Finnegan, Henderson, Farabow, Garrett & Dunner, LLP

Supplemental Examination has been in place for a few years now, (see Nyshadham, Burgy, Murphy, Lewis, and Irving, “AIA Supplemental Examination Nuts and Bolts: Get it in Your Toolbox and Don’t Leave Home Without It,” AIA Prosecution First blog post June 3, 2019) and it is interesting to see how some patent owners have used it and what results the procedure has provided. In Santos, Bosch, Leiman, Barker, Ward, Lewis, and Irving, “A Tale
Decision: Xitronix Corp. v. KLA-Tencor Corp., No. A-14-CA-01113-SS, 2016 WL 7626575 (W.D. Tex. Aug. 26, 2016), aff’d Rule 36, No. 16-2746 (Fed. Cir. May 23, 2019) Background: Xitronix filed a Walker Process antitrust claim in the Western District of Texas, alleging that KLA-Tencor (“KLA”) fraudulently prosecuted a patent. In Walker Process Equipment, Inc. v. Food Machinery & Chemical Corp., 382 U.S. 172 (1965), the Supreme Court held that “the enforcement of a patent procured by fraud…
The Patent Trial and Appeal Board issued 46 IPR and CBM Final Written Decisions in April, including decisions following remands from the Federal Circuit, cancelling 400 (68.14%) instituted claims while declining to cancel 182 (31.01%) instituted claims. Patent owners conceded 5 (0.85%) claims through motions to amend or disclaimer in cases reaching a final decision. For comparison, the cumulative average rate of instituted claims cancelled in IPR and CBM Final Written Decisions is about 74%.…
Supplemental Examination is a tool created by the America Invents Act (“AIA”) that, according to the legislative history, was designed to give patent owners the ability to request that the USPTO review information that might later provide a basis for an inequitable conduct allegation if left unaddressed. Under 35 U.S.C. § 257, a patent owner may request Supplemental Examination of a patent to consider, reconsider, or correct information believed to be relevant to the patent.…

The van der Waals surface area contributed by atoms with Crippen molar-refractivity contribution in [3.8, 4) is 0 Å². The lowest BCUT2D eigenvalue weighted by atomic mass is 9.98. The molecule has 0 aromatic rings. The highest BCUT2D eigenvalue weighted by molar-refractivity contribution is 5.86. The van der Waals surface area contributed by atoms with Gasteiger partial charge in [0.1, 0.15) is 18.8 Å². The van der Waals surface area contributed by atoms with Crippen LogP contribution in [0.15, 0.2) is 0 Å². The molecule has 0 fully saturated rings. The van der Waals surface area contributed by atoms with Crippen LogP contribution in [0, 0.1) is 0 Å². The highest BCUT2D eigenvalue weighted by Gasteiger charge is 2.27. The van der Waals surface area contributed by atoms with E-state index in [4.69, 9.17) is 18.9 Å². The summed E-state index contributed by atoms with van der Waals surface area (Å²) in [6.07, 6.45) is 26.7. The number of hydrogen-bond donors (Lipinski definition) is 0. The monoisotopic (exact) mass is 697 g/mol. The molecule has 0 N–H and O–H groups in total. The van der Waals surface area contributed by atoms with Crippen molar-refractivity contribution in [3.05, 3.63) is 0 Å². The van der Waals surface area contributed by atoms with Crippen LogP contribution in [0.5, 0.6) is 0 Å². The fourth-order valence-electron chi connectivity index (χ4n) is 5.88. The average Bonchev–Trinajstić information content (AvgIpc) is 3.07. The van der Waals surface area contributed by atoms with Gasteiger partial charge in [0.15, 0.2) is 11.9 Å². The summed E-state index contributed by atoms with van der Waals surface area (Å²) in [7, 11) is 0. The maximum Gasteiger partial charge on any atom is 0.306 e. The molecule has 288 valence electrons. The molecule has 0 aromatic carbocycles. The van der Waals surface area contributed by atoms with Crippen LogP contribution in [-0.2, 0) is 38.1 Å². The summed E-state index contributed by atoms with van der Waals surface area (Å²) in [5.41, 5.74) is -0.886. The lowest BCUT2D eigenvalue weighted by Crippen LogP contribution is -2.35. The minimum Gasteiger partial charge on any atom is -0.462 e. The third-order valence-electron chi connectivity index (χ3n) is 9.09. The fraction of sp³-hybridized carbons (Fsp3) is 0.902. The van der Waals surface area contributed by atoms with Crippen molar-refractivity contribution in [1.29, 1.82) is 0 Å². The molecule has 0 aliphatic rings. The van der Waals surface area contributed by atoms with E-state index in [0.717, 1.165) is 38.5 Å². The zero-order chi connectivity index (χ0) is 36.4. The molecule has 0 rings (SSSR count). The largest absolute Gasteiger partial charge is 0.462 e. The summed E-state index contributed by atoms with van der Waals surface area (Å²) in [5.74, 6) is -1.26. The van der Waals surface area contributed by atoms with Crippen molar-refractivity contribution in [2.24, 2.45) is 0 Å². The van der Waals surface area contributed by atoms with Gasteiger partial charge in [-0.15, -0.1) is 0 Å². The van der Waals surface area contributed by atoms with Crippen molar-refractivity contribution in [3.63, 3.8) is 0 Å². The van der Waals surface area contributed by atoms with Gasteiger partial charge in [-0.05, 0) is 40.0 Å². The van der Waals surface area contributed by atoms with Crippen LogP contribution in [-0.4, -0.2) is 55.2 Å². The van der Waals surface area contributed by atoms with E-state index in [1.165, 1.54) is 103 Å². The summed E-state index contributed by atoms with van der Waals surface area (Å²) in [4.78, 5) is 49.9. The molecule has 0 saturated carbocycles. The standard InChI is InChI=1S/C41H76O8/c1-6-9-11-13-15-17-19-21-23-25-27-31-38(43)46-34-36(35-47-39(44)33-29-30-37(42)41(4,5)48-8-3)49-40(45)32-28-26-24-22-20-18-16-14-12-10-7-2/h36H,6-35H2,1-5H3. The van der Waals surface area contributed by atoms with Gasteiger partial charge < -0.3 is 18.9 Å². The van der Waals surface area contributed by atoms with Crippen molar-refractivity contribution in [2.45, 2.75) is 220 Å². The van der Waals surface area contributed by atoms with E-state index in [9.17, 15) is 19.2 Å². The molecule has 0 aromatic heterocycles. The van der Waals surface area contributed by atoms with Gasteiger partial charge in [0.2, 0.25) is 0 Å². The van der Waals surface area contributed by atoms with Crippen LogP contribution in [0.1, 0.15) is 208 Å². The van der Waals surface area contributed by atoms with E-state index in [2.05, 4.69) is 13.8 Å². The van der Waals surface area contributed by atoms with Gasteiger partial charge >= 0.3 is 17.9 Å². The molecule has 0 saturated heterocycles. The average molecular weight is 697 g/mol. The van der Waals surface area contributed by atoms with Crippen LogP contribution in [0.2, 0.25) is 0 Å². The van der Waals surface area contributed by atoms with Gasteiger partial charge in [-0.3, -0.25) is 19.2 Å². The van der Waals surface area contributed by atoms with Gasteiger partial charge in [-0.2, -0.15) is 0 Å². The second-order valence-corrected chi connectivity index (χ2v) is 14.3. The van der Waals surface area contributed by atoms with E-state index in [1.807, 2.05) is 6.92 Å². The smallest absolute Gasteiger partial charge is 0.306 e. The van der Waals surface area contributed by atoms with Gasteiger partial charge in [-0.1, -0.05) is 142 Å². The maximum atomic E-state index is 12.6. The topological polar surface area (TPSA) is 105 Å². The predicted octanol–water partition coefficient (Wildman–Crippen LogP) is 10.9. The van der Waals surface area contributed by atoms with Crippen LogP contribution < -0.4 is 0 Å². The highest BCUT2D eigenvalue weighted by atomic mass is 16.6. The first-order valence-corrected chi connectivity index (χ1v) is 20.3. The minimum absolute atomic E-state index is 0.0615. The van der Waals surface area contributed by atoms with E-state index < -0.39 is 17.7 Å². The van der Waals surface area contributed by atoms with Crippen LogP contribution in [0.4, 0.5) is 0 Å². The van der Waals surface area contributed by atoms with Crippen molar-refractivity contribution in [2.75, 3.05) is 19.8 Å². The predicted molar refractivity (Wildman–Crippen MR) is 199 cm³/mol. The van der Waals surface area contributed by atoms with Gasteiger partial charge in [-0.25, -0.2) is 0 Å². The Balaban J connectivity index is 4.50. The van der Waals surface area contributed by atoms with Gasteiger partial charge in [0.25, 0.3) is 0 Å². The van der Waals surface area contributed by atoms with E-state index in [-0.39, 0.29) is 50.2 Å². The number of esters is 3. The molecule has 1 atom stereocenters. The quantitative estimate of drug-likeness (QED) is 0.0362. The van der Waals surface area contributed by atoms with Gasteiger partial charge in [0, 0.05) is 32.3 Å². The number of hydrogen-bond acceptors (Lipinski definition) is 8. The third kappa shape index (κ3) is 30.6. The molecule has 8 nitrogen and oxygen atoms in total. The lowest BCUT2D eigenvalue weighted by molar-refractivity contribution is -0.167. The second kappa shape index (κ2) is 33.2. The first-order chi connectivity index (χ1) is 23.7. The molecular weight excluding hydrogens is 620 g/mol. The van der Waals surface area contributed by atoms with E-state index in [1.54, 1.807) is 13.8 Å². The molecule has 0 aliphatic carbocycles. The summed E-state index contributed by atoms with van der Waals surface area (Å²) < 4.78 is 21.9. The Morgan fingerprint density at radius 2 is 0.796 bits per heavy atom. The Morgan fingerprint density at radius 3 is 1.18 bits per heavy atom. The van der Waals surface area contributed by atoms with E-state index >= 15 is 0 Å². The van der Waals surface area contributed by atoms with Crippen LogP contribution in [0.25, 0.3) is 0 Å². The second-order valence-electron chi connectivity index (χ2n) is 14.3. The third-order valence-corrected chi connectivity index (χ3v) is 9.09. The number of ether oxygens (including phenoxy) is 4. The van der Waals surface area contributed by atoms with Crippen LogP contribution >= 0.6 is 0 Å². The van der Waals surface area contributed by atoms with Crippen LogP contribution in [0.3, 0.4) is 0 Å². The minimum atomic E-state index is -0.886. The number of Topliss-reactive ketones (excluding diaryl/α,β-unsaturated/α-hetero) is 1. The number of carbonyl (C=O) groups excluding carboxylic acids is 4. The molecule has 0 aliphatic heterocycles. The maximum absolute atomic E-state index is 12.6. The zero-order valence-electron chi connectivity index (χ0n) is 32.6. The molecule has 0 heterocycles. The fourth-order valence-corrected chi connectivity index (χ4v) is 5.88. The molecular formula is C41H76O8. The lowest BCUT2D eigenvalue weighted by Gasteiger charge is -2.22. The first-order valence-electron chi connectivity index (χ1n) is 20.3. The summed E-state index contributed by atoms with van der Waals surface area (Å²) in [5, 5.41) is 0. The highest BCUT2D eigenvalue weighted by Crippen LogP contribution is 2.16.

Can a trademark licensee continue using a licensed trademark (legally, that is) even after the licensor has declared bankruptcy and—as allowed by the Bankruptcy Code—rejected the licensing agreement? As the Supreme Court has now said, the answer is yes. In 2012, Tempnology, LLC, owner of the COOLCORE trademark, entered into a license agreement with Mission Product Holdings, Inc. that gave Mission two rights: the non-exclusive right to use the COOLCORE trademark in the United States…
Effective September 16, 2012, the America Invents Act allows a patent owner to request Supplemental Examination of a patent by the U.S. Patent and Trademark Office (“USPTO”). Supplemental Examination gives patent owners a proactive tool to have the USPTO consider, reconsider, or correct information that the patent owner believes is relevant to the patent. 35 U.S.C. § 257(a). Such information may include issues raised in inequitable conduct or unclean hands challenges against the patent during…
Through May 15, 2019, the Federal Circuit decided 524 PTAB appeals from IPRs and CBMs. The Federal Circuit affirmed the PTAB on every issue in 388 (74.05%) cases and reversed or vacated the PTAB on every issue in 70 (13.36%) cases. A mixed outcome on appeal, where at least one issue was affirmed and at least one issue was vacated or reversed, occurred in 49 (9.35%) cases.  The court dismissed 17 (3.24%) appeals without rendering…
A series of recent cases teach an important lesson about claim language: simple terms may be construed based on the context in which they appear – even if different from their ordinary meaning. The conjunctive claim term “and” can sometimes mean the disjunctive “or” Decision: Simo Holdings Inc. v. Hong Kong uCloudlink Network Tech Ltd., 18-CV-5427 (JSR), (S.D.N.Y. April 25, 2019) Holding: The Court granted SIMO’s motion for summary judgment as to infringement of claims…
Congress continues to discuss the patent eligibility requirements; on May 22, 2019, a bipartisan, bicameral bill was proposed which could redefine what kinds of inventions may be patented. If enacted, the bill will remove the judicial exceptions to patent eligibility. This draft bill arrives on the heels of the USPTO’s revised guidance on patent eligibility that went into effect on January 7, 2019, and feedback from stakeholders, inventors, and industry representatives from an earlier draft…
Decision: Eagle Pharmaceuticals, Inc. v. Slayback Pharma LLC, Civil Action No. 18–1953–CFC (D. Del. May 9, 2019) Holding: At the pleading stage, Judge Connolly in the District of Delaware granted Slayback Pharma’s (“Slayback”) motion for judgment of noninfringement of Eagle Pharmaceutical’s (“Eagle”) claims covering its biologic product BALRAPZO® by Slayback’s biosimilar.  Background: Eagle sued Slayback alleging infringement under the doctrine of equivalents (“DOE”) of four patents: U.S. Patent Nos. 9,265,831 (“the ’831 patent”), 9,572,796 (“the…